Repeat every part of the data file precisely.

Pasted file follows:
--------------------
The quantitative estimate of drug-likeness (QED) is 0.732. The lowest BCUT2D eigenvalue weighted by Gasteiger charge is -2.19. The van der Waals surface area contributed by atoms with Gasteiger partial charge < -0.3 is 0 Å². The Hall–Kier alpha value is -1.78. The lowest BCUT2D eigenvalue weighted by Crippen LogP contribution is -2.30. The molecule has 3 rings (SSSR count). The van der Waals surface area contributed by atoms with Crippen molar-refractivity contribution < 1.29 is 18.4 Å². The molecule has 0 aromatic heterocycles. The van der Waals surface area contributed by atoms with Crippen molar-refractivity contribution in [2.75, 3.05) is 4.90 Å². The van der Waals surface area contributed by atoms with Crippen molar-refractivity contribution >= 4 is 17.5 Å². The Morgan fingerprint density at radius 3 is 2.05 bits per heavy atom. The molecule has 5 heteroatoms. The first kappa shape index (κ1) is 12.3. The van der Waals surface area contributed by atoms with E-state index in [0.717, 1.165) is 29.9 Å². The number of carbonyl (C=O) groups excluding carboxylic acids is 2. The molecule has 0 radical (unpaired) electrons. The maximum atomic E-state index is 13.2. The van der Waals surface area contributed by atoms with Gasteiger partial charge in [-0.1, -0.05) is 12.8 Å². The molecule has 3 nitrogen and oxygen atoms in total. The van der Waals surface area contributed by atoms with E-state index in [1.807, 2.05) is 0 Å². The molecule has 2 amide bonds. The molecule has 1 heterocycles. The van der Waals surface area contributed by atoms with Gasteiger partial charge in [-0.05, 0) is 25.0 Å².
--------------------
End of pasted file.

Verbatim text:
The quantitative estimate of drug-likeness (QED) is 0.732. The lowest BCUT2D eigenvalue weighted by Gasteiger charge is -2.19. The van der Waals surface area contributed by atoms with Gasteiger partial charge < -0.3 is 0 Å². The Hall–Kier alpha value is -1.78. The lowest BCUT2D eigenvalue weighted by Crippen LogP contribution is -2.30. The molecule has 3 rings (SSSR count). The van der Waals surface area contributed by atoms with Crippen molar-refractivity contribution < 1.29 is 18.4 Å². The molecule has 0 aromatic heterocycles. The van der Waals surface area contributed by atoms with Crippen molar-refractivity contribution in [2.75, 3.05) is 4.90 Å². The van der Waals surface area contributed by atoms with Crippen molar-refractivity contribution >= 4 is 17.5 Å². The Morgan fingerprint density at radius 3 is 2.05 bits per heavy atom. The molecule has 5 heteroatoms. The first kappa shape index (κ1) is 12.3. The van der Waals surface area contributed by atoms with E-state index in [0.717, 1.165) is 29.9 Å². The number of carbonyl (C=O) groups excluding carboxylic acids is 2. The molecule has 0 radical (unpaired) electrons. The maximum atomic E-state index is 13.2. The van der Waals surface area contributed by atoms with Gasteiger partial charge in [-0.1, -0.05) is 12.8 Å². The molecule has 3 nitrogen and oxygen atoms in total. The van der Waals surface area contributed by atoms with E-state index in [1.807, 2.05) is 0 Å². The molecule has 2 amide bonds. The molecule has 1 heterocycles. The van der Waals surface area contributed by atoms with Gasteiger partial charge in [-0.05, 0) is 25.0 Å².